They cleared the land and started the framework for a 15x15 foot structure. The building is planned to accommodate a patrol. Assisting the scouts were Scoutmaster Dwayne Schweinler and assistants.


Attention Deer Hunters!

We are Open Every Morning at 4:15

During Hunting Season – Including Sunday!

For Your Convenience,

We will Serve Sandwiches Ready for You to Take

With You on Your Hunting Tours

Make Reservations NOW for Your Thanksgiving Day Dinner

We Will Serve Your Choice of Favorite Poultry, with All the Trimmings.

Becker’s Cafι Main Street Neillsville.


Free Dancing!

Hunter’s Ball – At the Stables Nite Club

Saturday, Nov. 19 - Marden’s Corny Colonels &

Sunday, Nov. 20 – Maeder’s Merry Men.


A new filling station is to be constructed at the corner of South Hewett and Seventh Street, by the Urbans who own the land. Plans for the building were presented to the city council Tuesday evening, and a building permit was granted.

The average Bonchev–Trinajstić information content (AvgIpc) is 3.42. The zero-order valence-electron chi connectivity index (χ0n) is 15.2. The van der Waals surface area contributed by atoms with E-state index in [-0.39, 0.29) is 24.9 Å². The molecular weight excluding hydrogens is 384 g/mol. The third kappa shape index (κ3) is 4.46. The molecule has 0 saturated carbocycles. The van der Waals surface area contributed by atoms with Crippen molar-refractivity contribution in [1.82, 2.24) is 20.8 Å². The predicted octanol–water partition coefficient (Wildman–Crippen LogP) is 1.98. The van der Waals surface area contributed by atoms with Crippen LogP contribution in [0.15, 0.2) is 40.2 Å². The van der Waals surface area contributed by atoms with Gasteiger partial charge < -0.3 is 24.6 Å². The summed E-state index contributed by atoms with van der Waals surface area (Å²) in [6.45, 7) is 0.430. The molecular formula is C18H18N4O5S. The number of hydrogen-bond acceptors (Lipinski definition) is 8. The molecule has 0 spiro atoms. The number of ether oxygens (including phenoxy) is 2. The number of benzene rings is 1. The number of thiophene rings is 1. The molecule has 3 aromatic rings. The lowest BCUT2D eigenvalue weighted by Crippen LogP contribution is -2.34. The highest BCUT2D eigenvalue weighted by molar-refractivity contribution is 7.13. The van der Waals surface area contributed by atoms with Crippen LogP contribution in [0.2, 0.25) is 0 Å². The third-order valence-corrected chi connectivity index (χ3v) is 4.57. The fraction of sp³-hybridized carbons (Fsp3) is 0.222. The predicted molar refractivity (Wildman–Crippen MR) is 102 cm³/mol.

The building will be constructed under an agreement between the Urbans and Standard Oil, whereby it will be leased for 10 years to Standard Oil. The construction will be of typical Standard style, the exterior being of white glazed tile. The station will be the two stall type, with one stall for lubrication and one for car washing.


Estimated cost is approximately $10,000.                                            


The basketball season in Neillsville will get under way at the Armory Saturday night when the new Neillsville All-Stars takes on the Country Ballroom team of Marshfield at 8 p.m. The All-Star roster is made up of the city’s two independent teams of last year, The Athletics and the Green Hornets. The team is being coached by Victor Lehman, the principal of St. John’s Lutheran School who coached the Athletics last year, their business manager is Werner Jenni, who took over the job held by his son, Roland, with the Athletics last year.


Heading the list of local favorites are Bud Bremer, Glen (Gus) Lezotte, Dar Graves, Dick Prochazka, Roland Meihak, “Bitsie” Wasserburger and Mickey Tock.


The All-Stars practice in the high school gymnasium each Tuesday and Thursday evening, from 6:30 until 8 p.m. A few berths on the squad are left, and cagers who have the desire, and believe they have the ability to make the grade should contact one of the above.